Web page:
Let Me Tell You About the Birds and the Bees

Photo:  edwardianteddyboy.com
Photo: edwardianteddyboy.com

When my eldest son was two and a half or so, our little family was running to catch a rush hour train at Union Square.  Fighting our way against the tide, my husband held our son tightly on his hip as he pushed forth down the stairs.  At some point midway down, my son exclaimed, in a volume that only a two year-old can achieve, “Dad!  You’re squashing my testicles!!”.  Needless to say, the throng of commuters parted as people stopped to stare, then giggle, then outright snort.  We made the train with time to spare.

I am one of those moms, the ones that teach their kids to say “penis” and “testicles” and “vagina” as opposed to “wiener” or “bunny” or “lady town” or some other cutesy, infantilized euphemism.  To my eternal disappointment, at 5 and 9 they have discovered there is a veritable thesaurus worth of words for testicles and have since adopted “nuts” as their go to when discussing that part of their anatomy.  You wouldn’t think a nine year-old and a five year-old would be talking about testicles so much.  You would be mistaken.

I’ve never minced around the subject of bodies or babies.  My kids have never been under the illusion of storks or tummy zippers or magic fairy dust bringing babies forth into this world.  We moms get little enough credit, I’m not going to minimize the blood, sweat, and tears of labor and delivery and give kudos to some glorified carrier pigeon. I’ve stopped short of telling them about how their dad compared my first son’s birth to the opening scene of Saving Private Ryan, and all the accompanying carnage, or about the choice words I had for the nurse on duty during my exceedingly speedy delivery of the second.  But I’ve answered their questions as they’ve come up.  We started with the tried and true “a special part of the mom gets together with a special part of the dad” and added details as we’ve gone along; sort of like a birds and bees charm bracelet.  The little one usually goes on his merry way, happy with whatever new slang word for testes he has learned.  But the big one—the big one is getting curiouser and curiouser, particularly about girls and how their bodies are changing.  And the only Alice around this house of males is me.

Photo: thestandard.co.uk
Photo: thestandard.co.uk

He still has a long way to go before his voice breaks, before he starts developing muscles, before he starts needing to worry about anti-perspirant, Clearasil, and shaving.  We have a few more years before crusty gym shorts and stinky sneakers and pilfered magazines hidden under the mattress.  But though he is still a few years away from the onset of puberty, his interest in the whole shebang has increased ten fold.  If curiosity killed the cat, I wouldn’t be surprised to find a few feline corpses hidden about his room.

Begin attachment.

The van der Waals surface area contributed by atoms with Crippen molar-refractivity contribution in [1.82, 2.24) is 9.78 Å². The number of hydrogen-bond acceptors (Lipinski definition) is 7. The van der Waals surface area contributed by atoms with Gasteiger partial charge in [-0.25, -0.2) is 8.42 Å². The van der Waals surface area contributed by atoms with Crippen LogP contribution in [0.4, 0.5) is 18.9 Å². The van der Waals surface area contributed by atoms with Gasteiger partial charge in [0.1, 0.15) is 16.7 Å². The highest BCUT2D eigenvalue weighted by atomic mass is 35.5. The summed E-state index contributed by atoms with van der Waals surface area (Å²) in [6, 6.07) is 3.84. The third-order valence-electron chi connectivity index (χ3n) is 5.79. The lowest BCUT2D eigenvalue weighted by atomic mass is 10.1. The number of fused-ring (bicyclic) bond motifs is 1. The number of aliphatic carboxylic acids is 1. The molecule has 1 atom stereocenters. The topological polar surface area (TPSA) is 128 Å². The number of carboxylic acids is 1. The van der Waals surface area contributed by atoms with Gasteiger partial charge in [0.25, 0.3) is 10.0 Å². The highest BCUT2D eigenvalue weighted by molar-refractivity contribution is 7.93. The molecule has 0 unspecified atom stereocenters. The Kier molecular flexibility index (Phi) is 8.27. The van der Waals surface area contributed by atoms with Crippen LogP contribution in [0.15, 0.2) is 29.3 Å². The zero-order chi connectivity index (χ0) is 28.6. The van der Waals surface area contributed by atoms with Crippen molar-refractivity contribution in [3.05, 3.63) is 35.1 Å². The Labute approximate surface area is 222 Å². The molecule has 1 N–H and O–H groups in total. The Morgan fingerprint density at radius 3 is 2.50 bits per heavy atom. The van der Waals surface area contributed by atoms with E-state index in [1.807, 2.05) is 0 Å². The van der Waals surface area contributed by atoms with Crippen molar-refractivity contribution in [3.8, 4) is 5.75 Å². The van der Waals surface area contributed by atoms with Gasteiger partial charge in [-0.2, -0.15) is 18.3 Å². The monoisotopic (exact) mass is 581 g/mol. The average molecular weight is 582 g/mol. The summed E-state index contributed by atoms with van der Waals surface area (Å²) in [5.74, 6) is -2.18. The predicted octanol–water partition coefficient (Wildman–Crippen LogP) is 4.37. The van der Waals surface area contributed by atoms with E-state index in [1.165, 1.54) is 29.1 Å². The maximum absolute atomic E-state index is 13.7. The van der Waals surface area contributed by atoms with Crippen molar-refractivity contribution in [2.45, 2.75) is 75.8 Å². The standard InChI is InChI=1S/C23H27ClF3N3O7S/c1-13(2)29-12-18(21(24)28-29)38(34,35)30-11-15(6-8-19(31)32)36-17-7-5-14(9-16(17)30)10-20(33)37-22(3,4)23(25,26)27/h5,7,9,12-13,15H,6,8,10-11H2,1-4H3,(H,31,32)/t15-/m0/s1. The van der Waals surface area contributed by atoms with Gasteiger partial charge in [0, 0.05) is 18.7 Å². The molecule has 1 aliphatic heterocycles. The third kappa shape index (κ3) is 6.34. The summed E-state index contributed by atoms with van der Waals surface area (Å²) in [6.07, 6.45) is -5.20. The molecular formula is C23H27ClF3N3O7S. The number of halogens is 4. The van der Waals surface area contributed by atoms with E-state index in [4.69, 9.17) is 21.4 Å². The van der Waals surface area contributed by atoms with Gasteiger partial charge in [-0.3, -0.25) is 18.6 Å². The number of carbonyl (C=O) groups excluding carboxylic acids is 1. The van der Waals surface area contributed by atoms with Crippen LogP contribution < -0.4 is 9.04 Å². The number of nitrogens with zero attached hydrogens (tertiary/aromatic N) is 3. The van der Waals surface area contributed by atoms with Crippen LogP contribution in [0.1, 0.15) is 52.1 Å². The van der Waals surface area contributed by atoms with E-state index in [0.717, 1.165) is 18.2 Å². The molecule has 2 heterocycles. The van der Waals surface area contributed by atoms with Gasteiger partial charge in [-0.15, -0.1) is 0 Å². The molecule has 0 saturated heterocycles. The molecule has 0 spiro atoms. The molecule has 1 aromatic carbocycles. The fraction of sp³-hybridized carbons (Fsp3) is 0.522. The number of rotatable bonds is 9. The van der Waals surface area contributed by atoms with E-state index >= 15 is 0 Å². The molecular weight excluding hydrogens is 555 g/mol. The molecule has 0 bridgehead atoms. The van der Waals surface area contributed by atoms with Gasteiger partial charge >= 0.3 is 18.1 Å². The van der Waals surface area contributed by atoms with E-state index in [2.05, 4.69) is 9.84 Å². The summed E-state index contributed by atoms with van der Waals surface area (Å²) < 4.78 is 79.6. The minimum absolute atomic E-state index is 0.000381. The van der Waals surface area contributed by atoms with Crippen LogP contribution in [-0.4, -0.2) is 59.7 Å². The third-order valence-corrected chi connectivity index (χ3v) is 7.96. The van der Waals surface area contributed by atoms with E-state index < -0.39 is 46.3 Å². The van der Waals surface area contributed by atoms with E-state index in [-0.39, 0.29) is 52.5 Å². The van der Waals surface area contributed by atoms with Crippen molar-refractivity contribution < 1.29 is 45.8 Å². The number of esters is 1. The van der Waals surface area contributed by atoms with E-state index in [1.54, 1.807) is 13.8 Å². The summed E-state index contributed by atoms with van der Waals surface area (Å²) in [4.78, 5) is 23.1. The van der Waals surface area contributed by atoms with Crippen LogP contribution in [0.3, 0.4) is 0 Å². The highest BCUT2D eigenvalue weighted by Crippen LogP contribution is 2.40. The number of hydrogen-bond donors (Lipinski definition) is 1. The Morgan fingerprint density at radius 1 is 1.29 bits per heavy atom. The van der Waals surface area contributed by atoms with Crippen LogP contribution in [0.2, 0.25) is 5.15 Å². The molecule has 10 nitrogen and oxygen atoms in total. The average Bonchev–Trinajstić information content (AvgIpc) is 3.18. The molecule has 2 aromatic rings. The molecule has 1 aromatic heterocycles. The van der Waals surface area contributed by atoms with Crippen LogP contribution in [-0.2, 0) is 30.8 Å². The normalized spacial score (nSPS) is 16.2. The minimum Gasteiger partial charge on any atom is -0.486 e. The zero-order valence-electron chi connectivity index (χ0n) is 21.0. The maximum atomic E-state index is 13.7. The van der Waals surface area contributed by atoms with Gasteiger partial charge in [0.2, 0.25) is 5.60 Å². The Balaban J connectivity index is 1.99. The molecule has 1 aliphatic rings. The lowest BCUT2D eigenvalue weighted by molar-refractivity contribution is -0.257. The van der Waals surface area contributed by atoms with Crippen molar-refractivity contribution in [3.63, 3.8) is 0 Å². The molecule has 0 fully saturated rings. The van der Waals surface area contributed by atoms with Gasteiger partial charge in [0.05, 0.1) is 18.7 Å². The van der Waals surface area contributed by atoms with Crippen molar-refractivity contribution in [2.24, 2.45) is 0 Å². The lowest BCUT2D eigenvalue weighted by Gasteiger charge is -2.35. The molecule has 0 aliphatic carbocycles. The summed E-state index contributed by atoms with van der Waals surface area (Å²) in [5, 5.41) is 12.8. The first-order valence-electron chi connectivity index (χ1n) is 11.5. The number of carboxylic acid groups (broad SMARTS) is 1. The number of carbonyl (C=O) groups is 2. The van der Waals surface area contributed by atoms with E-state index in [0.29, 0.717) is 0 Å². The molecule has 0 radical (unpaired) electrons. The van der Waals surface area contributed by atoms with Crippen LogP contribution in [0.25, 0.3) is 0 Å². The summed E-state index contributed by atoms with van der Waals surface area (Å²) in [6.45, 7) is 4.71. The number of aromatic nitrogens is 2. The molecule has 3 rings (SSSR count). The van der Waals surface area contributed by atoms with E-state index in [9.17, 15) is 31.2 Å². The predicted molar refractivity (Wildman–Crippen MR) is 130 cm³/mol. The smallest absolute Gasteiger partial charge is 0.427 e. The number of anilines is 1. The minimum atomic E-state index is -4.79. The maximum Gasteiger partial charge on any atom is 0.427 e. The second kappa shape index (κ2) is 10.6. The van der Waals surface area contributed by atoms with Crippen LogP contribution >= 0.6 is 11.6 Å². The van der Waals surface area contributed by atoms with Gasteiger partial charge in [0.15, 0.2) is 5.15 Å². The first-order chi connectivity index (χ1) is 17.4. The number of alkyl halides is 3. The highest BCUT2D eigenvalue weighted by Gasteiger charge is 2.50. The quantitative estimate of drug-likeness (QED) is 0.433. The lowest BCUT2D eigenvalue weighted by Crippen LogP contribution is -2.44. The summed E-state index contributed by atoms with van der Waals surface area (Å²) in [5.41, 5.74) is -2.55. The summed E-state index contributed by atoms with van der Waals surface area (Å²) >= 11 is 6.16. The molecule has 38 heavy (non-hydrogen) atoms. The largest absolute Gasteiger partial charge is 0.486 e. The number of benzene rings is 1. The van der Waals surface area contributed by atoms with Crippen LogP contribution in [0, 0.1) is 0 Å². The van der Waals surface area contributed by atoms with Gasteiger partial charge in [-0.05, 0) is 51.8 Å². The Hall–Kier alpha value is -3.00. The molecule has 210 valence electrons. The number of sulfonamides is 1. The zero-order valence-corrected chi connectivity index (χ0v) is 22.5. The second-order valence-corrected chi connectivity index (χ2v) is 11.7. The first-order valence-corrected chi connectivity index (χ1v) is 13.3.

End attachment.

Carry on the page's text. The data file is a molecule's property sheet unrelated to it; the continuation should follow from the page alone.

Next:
It makes sense.  I remember fourth grade myself (Mrs. T and The Wall and long division; the first time I kissed a boy, mono, school dances in the cafeteria.  Shelly Brighton* and her giant boobs).  By the end of that year, there were definitely some rising fifth grade breasts on parade.  Which means the same will likely hold true for my own fourth grader.   My son seems miles away, but there are a few boys in his grade that are more physically mature than he.  Boys who, as my husband puts it, will have a full beard by 13.  They are the ones who will have a five o’clock shadow on their way to middle school home room, the ones who will have a receding hairline by graduation, the ones to whom all the other young men in the locker room compare their still narrow chests and baby smooth cheeks to.

Photo: thestandard.co.uk
Photo: thestandard.co.uk

It’s likely that in the next year or two some of his friends are going to get hairier, taller, pimplier, and grossest of all, interested in girls.  We are also living in Denmark, a country that does not shy away from nut swinging/boob bouncing nudity.  There are naked breasts on bus advertisements.  There are wrinkly testicles on the beach.  He would have to be blind not to notice.  Put that together with the changes he may be starting to feel, and ones that his peers are starting to show, it is only natural that he is going to notice that the times, they are a changin’.  And though I have never shied away from talking about bodies, I am, at the end of the day, a girl.  The only Alice.  I can give him accurate, concise and truthful information about periods and ovaries, a detailed comparison between Tampax and OB, but the snakes and snails and puppy dog tails stuff is a little more foreign to me.   Talking, with both me and his father, only imparts so much information.  He is requesting visual confirmation.  Fearing finding google searches for naked fourth grade girls or something similar on my computer, I did the only thing I could think of.

I ordered a book.

The book came last week.  Before I could even see it, he unwrapped it and went off to his room to read it.  By himself.  Under his duvet.  He did this once or twice over the next day or two, obviously found whatever information he was seeking, and the book has been sitting in his drawer since.  But it’s there if he needs it.  I may need to read it myself, just to brush up on this stuff.